Most obviously, buildings can contribute both positively and negatively towards the immediate environment, and via their consumption and production of greenhouse gasses, to the wider global environment. The conference heard of some interesting examples of projects for buildings forming “vertical cities”, including not just social amenities but also “sky gardens”.
In highly dense cities such as Hong Kong this approach could yet take off. And even in European cities like London, buildings meeting environmental and social needs look set to become a key element in the smart city of the future.
Open standards will also be essential for the world of the smart building and the smart city. ISO standards such as ISO 37106:2018 Sustainable cities and communities — Guidance on establishing smart city operating models for sustainable communities and ISO/IEC 30182:2017 Smart city concept model — Guidance for establishing a model for data interoperability will play an important role.
However, there is a real opportunity for companies which already have solutions for the management of complex buildings and campuses, including everything from services to physical and cyber security, to extend their offering in a way that allows for the integration, analysis and management of wider smart city services.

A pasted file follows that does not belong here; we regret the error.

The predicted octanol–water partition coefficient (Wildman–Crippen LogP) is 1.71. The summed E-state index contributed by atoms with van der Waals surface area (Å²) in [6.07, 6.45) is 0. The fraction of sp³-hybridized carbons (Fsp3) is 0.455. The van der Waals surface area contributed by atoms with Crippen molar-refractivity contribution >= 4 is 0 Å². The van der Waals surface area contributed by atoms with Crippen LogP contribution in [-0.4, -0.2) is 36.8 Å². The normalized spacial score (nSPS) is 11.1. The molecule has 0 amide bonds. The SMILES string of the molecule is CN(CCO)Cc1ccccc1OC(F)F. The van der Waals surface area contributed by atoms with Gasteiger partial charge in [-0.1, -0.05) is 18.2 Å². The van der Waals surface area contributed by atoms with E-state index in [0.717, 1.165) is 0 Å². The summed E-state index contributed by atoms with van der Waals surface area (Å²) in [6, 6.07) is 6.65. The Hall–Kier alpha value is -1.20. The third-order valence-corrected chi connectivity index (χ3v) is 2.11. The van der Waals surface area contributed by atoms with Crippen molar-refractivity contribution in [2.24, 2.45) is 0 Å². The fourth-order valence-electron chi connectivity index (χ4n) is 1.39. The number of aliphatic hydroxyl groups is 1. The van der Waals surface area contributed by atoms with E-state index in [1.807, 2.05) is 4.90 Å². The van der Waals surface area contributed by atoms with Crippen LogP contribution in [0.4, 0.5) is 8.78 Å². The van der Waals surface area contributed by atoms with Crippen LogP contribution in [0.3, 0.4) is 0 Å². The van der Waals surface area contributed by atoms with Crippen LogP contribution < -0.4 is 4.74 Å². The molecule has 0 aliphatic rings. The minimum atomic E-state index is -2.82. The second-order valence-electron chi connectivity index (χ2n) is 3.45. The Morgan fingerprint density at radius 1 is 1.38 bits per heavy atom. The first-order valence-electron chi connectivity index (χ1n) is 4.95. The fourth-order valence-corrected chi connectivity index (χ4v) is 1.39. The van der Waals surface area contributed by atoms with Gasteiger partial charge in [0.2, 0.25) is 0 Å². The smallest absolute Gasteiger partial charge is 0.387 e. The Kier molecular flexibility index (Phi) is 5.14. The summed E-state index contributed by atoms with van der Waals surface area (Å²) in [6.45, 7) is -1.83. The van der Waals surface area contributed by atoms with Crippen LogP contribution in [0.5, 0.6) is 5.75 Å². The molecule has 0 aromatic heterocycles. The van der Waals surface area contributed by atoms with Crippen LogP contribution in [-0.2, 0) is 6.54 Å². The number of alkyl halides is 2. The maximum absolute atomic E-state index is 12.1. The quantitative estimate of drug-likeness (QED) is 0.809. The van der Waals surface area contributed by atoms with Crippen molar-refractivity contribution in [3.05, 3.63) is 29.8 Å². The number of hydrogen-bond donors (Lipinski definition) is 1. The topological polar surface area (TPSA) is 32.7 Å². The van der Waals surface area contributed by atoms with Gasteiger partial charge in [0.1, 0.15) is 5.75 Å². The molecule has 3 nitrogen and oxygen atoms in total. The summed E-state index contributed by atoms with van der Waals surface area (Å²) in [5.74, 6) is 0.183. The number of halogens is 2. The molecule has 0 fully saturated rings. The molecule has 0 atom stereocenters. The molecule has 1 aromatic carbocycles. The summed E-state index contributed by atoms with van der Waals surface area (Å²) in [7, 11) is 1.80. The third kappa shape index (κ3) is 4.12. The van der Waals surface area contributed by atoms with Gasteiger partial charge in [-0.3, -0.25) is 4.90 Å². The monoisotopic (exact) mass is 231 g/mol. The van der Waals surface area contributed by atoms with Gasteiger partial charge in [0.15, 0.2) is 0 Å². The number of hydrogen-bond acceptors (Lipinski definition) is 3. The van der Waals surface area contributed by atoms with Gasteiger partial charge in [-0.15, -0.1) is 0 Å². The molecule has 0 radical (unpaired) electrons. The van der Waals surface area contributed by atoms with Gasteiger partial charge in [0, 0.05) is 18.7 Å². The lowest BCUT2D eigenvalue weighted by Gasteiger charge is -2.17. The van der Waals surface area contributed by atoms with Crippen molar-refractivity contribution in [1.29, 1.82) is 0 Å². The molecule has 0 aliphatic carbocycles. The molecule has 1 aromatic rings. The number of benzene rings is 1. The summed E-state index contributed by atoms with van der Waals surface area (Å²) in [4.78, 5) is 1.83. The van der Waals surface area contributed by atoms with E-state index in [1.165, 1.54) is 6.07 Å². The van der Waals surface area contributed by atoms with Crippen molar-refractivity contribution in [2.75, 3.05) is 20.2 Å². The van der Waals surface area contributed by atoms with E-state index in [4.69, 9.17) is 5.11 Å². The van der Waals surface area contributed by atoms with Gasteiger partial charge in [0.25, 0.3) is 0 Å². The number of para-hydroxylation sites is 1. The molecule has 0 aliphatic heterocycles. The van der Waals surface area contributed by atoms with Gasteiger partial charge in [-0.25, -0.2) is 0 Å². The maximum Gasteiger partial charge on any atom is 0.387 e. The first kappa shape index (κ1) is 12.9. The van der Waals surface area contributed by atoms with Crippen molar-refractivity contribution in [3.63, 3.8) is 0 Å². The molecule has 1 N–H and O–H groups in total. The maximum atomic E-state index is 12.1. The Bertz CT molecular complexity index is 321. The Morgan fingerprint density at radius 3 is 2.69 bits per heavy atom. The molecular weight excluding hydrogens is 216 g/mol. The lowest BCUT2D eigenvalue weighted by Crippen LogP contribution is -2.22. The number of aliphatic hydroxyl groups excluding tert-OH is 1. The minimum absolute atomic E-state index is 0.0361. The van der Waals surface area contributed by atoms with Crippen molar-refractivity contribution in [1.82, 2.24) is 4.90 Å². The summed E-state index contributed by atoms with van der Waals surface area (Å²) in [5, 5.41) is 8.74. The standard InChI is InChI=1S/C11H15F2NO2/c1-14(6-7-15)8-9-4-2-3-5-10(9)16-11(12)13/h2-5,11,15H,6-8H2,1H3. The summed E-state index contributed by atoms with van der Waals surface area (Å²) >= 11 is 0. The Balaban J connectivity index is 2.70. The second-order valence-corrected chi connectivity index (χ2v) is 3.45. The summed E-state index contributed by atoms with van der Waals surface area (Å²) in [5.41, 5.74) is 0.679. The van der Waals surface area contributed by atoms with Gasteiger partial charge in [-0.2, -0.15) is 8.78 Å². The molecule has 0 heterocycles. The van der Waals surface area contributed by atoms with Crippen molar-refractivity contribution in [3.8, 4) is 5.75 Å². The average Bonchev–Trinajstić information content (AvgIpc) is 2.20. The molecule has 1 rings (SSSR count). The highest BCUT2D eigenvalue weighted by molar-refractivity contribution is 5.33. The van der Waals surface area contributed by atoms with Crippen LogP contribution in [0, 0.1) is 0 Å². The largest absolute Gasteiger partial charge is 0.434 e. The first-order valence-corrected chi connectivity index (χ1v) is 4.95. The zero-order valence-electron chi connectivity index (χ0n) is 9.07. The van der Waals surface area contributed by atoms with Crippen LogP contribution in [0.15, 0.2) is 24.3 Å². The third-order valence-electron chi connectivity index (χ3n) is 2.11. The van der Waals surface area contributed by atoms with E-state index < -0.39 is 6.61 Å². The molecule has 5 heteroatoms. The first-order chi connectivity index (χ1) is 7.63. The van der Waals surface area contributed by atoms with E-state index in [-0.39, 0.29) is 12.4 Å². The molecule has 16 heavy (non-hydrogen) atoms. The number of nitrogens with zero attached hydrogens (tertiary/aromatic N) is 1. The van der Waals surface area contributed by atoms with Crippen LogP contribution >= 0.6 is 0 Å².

Beyond the Immediate Future, a More Unexpected Twist?
I came away from the conference convinced that smart technology is quite likely to change the whole structure of cities, and even, to some extent challenge the need for mega-conurbations. Large cities have arisen in the past 150 years mainly because industrial production and then service delivery required the concentration of large “armies” of people in a limited and accessible area.
If most routine production and most services come to be provided mainly by a combination robotics and by AI as now looks increasingly feasible, and humans are needed mainly the more specialised and abstract roles that sit above this, then is there really a need for millions of humans to be concentrated in a limited area?
But that is a much bigger question for another article. For now, the opportunity lies with companies who can help meld the elements of the smart city – with buildings as a key component – into a robust and workable system.
This article was originally published on 14 November 2018 as ‘The Smart Building in the Smart City – The Ultimate Convergence?’ at https://blogs.bsria.co.uk/